David Caple provides the latest in reality-based OHS thinking

Recently David Caple gave his annual address to the Central Safety Group in Melbourne.  Caple (pictured above) is a prominent ergonomist, an adjunct professor at the Centre for Ergonomics & Human Factors, La Trobe University, a representative on several government OHS-related committees and has an enviable information network.

Fresh from the Singapore OHS conference, Caple speculated on the future of the workplace safety profession at a time when many are indicating an increasing demand for OHS services and advice.  He used a graph of the membership of the Safety Institute of Australia to illustrate part of the challenge.

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Was it worth going to the World Congress on Safety and Health?

I travelled to the 22nd World Congress on Safety and Health in Singapore as a delegate and a media representative from my home in Australia.  Was it worth attending? Yes and no.  That may seem a weak answer but I attended in two capacities with two purposes – as an occupational health and safety (OHS) professional and an independent media representative.  Both were satisfied a little bit and both could have been better.  Here’s a personal report on my professional and media experiences at the World Congress.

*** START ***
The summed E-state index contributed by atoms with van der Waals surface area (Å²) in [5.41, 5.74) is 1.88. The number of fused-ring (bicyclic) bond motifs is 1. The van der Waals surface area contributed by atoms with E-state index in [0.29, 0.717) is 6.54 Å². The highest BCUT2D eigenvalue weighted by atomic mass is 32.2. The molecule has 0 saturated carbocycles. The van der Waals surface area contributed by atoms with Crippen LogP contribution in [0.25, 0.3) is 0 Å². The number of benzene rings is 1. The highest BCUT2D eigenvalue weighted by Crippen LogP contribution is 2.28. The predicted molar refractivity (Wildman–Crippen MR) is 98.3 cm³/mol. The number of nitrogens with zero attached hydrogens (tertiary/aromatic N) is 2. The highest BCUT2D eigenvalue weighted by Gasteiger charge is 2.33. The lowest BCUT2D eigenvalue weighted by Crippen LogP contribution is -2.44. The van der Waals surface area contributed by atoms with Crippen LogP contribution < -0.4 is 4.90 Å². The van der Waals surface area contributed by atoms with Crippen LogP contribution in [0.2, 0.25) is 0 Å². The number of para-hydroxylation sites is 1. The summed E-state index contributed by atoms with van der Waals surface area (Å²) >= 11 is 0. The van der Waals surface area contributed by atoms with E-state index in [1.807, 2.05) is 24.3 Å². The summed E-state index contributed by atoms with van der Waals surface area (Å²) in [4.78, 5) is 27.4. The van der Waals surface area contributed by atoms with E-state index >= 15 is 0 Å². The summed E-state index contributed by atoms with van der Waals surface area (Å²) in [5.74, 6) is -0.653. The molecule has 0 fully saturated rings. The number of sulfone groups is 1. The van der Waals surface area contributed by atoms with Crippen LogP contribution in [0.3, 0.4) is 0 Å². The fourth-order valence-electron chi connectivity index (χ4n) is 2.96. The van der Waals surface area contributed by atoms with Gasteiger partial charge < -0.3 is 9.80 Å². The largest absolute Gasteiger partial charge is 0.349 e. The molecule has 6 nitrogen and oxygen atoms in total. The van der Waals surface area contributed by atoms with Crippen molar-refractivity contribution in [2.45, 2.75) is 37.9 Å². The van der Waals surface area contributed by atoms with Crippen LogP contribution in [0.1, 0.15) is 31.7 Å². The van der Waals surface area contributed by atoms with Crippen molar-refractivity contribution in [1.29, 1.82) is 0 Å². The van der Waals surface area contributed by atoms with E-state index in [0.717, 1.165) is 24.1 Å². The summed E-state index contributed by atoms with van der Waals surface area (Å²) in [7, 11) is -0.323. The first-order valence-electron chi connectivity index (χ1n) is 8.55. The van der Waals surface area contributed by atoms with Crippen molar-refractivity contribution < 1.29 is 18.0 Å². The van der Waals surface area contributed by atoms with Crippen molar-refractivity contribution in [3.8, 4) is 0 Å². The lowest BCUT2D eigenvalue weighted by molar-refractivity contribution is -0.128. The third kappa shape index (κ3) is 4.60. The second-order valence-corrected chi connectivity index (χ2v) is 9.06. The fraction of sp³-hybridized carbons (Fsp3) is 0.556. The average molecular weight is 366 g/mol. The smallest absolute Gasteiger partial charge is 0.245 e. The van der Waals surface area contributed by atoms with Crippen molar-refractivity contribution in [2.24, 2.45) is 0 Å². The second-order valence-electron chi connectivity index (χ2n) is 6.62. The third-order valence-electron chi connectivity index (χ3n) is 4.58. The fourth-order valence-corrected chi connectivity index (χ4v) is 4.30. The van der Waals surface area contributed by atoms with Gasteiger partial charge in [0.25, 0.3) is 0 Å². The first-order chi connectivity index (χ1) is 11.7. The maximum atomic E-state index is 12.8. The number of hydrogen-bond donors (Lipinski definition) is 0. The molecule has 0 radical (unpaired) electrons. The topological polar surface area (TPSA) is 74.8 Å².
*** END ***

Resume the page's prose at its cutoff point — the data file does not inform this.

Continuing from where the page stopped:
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Recent safety videos

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The recent World Congress on Safety and Health at Work held a quite extensive media stream under the banner of the International Media Festival for Prevention. One of the entries, “Shoelaces“, has already been mentioned on this blog but there was a much greater variety.

These videos may be several years old (the Congress is held every three years) and can be watched from several perspectives.  Several, like “Shoelaces”, offers an immediate emotional impact.  Others require or deserve several views.  Almost all of them should be appreciated for the creativity that they have applied to the topic of occupational health and safety. Continue reading “Recent safety videos”

Vision Zero, Zero Harm, … WTF?

The launch of a “Vision Zero” campaign about occupational health and safety (OHS) was a major element of the recent World Congress on Safety and Health at Work but it has created confusion and some alarm.

The Secretary-General of the International Social Security Association (ISSA) Hans-Horst Konkolewsky told SafetyAtWorkBlog that Vision Zero “is not a Zero Harm campaign”.  However confusion appeared on the first day of the Congress when an organisation was given a Vision Zero award for a safety program that the organisation has just and repeatedly described as “Zero Harm”.

The best solution to this confusion is to ignore the Vision Zero branding and look at the intentions and resources behind the razzamatazz.  If you do, there is a lot of good information.

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Singapore’s Prime Minister shows mature approach to OHS

Lee Hsien Loong centre)

It has been noted that the recent World Congress on Safety And Health at Work had “Vision Zero” as one of its three themes.  It was curious that the opening remarks of Singapore’s Prime Minister, Lee Hsien Loong (pictured right), did not mention Vision Zero at all.  In fact he was quite measured in his speech which placed him in a better position to argue for real safety targets and initiatives.

In contrast to many business leaders, and some of the speakers at the World Congress, the Prime Minister stated that

“workplace accidents and injuries are almost always preventable.”

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